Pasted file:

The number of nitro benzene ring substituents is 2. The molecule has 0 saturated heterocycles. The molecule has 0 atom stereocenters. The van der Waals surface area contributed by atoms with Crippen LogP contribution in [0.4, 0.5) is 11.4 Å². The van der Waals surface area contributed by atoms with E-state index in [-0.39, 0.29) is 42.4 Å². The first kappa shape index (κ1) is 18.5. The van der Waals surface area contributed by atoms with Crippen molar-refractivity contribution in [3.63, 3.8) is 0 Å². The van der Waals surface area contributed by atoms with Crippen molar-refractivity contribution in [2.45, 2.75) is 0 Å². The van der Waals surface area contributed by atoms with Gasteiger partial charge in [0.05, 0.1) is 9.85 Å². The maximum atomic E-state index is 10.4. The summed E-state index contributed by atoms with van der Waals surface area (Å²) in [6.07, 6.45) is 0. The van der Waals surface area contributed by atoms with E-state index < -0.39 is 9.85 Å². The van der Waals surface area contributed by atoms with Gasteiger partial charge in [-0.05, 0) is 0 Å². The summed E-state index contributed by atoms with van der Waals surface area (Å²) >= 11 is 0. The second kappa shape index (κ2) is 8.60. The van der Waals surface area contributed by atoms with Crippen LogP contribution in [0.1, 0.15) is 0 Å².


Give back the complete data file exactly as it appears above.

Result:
The number of nitro benzene ring substituents is 2. The molecule has 0 saturated heterocycles. The molecule has 0 atom stereocenters. The van der Waals surface area contributed by atoms with Crippen LogP contribution in [0.4, 0.5) is 11.4 Å². The van der Waals surface area contributed by atoms with E-state index in [-0.39, 0.29) is 42.4 Å². The first kappa shape index (κ1) is 18.5. The van der Waals surface area contributed by atoms with Crippen molar-refractivity contribution in [3.63, 3.8) is 0 Å². The van der Waals surface area contributed by atoms with Crippen molar-refractivity contribution in [2.45, 2.75) is 0 Å². The van der Waals surface area contributed by atoms with Gasteiger partial charge in [0.05, 0.1) is 9.85 Å². The maximum atomic E-state index is 10.4. The summed E-state index contributed by atoms with van der Waals surface area (Å²) in [6.07, 6.45) is 0. The van der Waals surface area contributed by atoms with E-state index < -0.39 is 9.85 Å². The van der Waals surface area contributed by atoms with Gasteiger partial charge in [-0.05, 0) is 0 Å². The summed E-state index contributed by atoms with van der Waals surface area (Å²) >= 11 is 0. The second kappa shape index (κ2) is 8.60. The van der Waals surface area contributed by atoms with Crippen LogP contribution in [0.1, 0.15) is 0 Å².